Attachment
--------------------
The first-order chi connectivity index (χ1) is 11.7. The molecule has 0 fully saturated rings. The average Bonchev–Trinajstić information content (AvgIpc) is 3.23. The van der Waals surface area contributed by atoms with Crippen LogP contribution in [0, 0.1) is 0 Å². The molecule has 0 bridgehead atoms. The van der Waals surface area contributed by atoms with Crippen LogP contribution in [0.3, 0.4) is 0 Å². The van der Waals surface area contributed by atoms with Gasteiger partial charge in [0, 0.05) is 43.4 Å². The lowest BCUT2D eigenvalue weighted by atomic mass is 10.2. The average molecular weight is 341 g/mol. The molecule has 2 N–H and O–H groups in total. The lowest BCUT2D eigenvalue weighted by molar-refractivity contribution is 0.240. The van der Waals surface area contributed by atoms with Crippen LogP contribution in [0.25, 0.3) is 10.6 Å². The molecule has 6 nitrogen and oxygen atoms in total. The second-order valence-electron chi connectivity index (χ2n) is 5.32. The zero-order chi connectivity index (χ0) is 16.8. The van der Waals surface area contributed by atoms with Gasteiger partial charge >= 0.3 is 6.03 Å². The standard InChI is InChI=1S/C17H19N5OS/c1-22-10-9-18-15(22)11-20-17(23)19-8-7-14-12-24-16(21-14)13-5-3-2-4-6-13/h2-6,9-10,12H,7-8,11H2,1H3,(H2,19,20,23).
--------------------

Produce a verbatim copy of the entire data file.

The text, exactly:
The first-order chi connectivity index (χ1) is 11.7. The molecule has 0 fully saturated rings. The average Bonchev–Trinajstić information content (AvgIpc) is 3.23. The van der Waals surface area contributed by atoms with Crippen LogP contribution in [0, 0.1) is 0 Å². The molecule has 0 bridgehead atoms. The van der Waals surface area contributed by atoms with Crippen LogP contribution in [0.3, 0.4) is 0 Å². The van der Waals surface area contributed by atoms with Gasteiger partial charge in [0, 0.05) is 43.4 Å². The lowest BCUT2D eigenvalue weighted by atomic mass is 10.2. The average molecular weight is 341 g/mol. The molecule has 2 N–H and O–H groups in total. The lowest BCUT2D eigenvalue weighted by molar-refractivity contribution is 0.240. The van der Waals surface area contributed by atoms with Crippen LogP contribution in [0.25, 0.3) is 10.6 Å². The molecule has 6 nitrogen and oxygen atoms in total. The second-order valence-electron chi connectivity index (χ2n) is 5.32. The zero-order chi connectivity index (χ0) is 16.8. The van der Waals surface area contributed by atoms with Gasteiger partial charge >= 0.3 is 6.03 Å². The standard InChI is InChI=1S/C17H19N5OS/c1-22-10-9-18-15(22)11-20-17(23)19-8-7-14-12-24-16(21-14)13-5-3-2-4-6-13/h2-6,9-10,12H,7-8,11H2,1H3,(H2,19,20,23).